W3C home > Mailing lists > Public > www-rdf-interest@w3.org > April 2002

RE: Documents, Cars, Hills, and Valleys

From: Joshua Allen <joshuaa@microsoft.com>
Date: Tue, 9 Apr 2002 22:36:07 -0700
Message-ID: <4F4182C71C1FDD4BA0937A7EB7B8B4C104D1C3CC@red-msg-08.redmond.corp.microsoft.com>
To: "Miles Sabin" <miles@mistral.co.uk>, <www-rdf-interest@w3.org>
> That might have been a sustainable position once, but I'm afraid I
> don't think it can be now.

I don't buy this argument yet.

> Many, many things have HTTP interfaces allowing interaction and/or
> manipulation. When you use a web interface to a printer are you
> manipulating the printer or a document? When you make an online

You definitely aren't manipulating the printer.  You can't PUT a
printer, nor can you GET a printer.

> purchase are you dealing with the vendor or a document?

You are submitting a document (a purchase order).  You have no
guarantees that the vendor will ever even see your purchase order or do
anything about it.

> I think it's better simply not to try and choose between the
> candidate referents of a URI and single out one as canonical. Let the
> coffee pot URI be ambiguous between the document and the coffee pot,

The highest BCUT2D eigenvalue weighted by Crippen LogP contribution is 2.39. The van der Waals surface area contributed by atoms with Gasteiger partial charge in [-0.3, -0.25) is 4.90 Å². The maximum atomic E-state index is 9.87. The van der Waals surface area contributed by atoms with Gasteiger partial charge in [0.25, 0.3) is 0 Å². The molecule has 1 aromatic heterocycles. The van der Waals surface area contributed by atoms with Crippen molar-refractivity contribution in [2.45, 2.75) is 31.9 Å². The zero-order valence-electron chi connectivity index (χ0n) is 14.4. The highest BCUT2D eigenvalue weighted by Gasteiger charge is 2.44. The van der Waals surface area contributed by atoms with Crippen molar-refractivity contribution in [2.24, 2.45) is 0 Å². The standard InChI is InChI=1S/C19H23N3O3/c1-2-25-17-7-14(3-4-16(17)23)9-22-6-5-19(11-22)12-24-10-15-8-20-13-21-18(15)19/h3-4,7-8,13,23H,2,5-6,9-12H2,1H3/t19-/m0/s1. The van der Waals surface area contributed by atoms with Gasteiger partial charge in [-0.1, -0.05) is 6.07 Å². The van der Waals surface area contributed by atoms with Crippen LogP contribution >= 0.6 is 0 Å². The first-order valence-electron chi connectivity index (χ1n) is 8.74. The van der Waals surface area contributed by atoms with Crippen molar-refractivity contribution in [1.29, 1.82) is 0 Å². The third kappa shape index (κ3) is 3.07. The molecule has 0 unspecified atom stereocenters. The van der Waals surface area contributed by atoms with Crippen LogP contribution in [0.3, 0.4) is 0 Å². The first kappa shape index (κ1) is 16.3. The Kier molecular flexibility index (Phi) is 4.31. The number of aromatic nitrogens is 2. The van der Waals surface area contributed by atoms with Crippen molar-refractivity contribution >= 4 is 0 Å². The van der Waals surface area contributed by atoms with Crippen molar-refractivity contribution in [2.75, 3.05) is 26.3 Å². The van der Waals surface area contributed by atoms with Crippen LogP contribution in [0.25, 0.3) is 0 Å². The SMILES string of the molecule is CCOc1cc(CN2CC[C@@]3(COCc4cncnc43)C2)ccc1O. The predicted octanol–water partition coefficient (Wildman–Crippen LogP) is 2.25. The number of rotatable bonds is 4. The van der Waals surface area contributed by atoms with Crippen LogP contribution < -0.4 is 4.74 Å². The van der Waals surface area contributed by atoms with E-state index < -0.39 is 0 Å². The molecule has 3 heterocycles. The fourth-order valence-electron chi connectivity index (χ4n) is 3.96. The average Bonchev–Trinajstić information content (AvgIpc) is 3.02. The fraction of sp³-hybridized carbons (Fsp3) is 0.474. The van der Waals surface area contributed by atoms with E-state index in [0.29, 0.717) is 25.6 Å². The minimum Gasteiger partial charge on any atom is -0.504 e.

Let's look at it another way; 99.99% of the time, when someone uses an
http://uri, they are referring to something that can be GET, PUT, or
POSTed (a document).  There are maybe 0.001% of cases where the person
wants that URI to identify a "thing" and *not* a document.  And the
cases where someone is using an http URI to refer to a "thing" are
completely non-standard and ad-hoc.  In other words, these 0.001% of
cases could just as easily use tdb: URIs, and they are only polluting
the URI space by using http:// improperly.

Or look at it yet another way; what clear use-cases exist today for
saying that an http:// URI does *not* identify a document?  What are the
scenarios that we break by saying that an http:// URI always identifies
a document?  What benefit can justify breaking the "common sense" that
an http:// URI identifies something that can be GET, PUT, or POSTed?

> you a referent. Document consumers will see a document, and coffee
> consumers will see a coffee pot: the two views are compatible.

No they are not.  How about a consumer (like an RDF database) which is
capable of seeing both documents and coffee pots?  The whole issue is
that the "tdb" of the URI is ambiguous unless you add some extra
metadata to disambiguate it.

P.S. And forcing a client to do a GET and ask for mime-types for a URI
is an absolutely unacceptable disambiguation mechanism.  If a URI
doesn't identify anything, then why call it an identifier?  If the real
"identity" comes from the mime-type list proffered through some API, why
not call the URI a "switchboard address"?
Received on Wednesday, 10 April 2002 01:36:12 GMT

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